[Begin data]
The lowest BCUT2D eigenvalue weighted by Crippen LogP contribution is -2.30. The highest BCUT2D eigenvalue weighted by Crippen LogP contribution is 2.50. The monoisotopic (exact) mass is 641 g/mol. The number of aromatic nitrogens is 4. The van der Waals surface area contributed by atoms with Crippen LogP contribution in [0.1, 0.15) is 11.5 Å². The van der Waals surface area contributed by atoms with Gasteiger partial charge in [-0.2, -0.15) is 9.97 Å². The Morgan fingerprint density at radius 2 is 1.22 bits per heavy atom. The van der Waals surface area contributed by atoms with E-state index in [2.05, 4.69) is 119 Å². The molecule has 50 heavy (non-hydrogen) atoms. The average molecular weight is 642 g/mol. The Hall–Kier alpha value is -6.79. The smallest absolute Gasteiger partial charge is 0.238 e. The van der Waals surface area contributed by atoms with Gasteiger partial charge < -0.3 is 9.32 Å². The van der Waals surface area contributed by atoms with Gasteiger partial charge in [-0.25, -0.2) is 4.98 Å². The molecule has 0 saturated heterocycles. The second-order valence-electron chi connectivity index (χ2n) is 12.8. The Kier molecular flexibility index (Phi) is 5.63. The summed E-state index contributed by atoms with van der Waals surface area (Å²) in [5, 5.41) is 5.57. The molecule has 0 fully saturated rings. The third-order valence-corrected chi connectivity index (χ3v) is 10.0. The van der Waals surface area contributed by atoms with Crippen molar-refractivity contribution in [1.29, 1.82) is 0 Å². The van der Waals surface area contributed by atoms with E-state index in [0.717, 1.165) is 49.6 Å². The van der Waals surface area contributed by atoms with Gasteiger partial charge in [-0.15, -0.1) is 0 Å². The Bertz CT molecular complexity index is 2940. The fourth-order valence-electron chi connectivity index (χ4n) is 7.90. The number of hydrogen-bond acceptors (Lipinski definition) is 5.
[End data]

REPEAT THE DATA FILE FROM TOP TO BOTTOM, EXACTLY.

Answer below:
The lowest BCUT2D eigenvalue weighted by Crippen LogP contribution is -2.30. The highest BCUT2D eigenvalue weighted by Crippen LogP contribution is 2.50. The monoisotopic (exact) mass is 641 g/mol. The number of aromatic nitrogens is 4. The van der Waals surface area contributed by atoms with Crippen LogP contribution in [0.1, 0.15) is 11.5 Å². The van der Waals surface area contributed by atoms with Gasteiger partial charge in [-0.2, -0.15) is 9.97 Å². The Morgan fingerprint density at radius 2 is 1.22 bits per heavy atom. The van der Waals surface area contributed by atoms with E-state index in [2.05, 4.69) is 119 Å². The molecule has 50 heavy (non-hydrogen) atoms. The average molecular weight is 642 g/mol. The Hall–Kier alpha value is -6.79. The smallest absolute Gasteiger partial charge is 0.238 e. The van der Waals surface area contributed by atoms with Gasteiger partial charge < -0.3 is 9.32 Å². The van der Waals surface area contributed by atoms with Gasteiger partial charge in [-0.25, -0.2) is 4.98 Å². The molecule has 0 saturated heterocycles. The second-order valence-electron chi connectivity index (χ2n) is 12.8. The Kier molecular flexibility index (Phi) is 5.63. The summed E-state index contributed by atoms with van der Waals surface area (Å²) in [5, 5.41) is 5.57. The molecule has 0 fully saturated rings. The third-order valence-corrected chi connectivity index (χ3v) is 10.0. The van der Waals surface area contributed by atoms with Crippen molar-refractivity contribution in [1.29, 1.82) is 0 Å². The van der Waals surface area contributed by atoms with E-state index in [0.717, 1.165) is 49.6 Å². The van der Waals surface area contributed by atoms with Gasteiger partial charge in [-0.15, -0.1) is 0 Å². The Bertz CT molecular complexity index is 2940. The fourth-order valence-electron chi connectivity index (χ4n) is 7.90. The number of hydrogen-bond acceptors (Lipinski definition) is 5.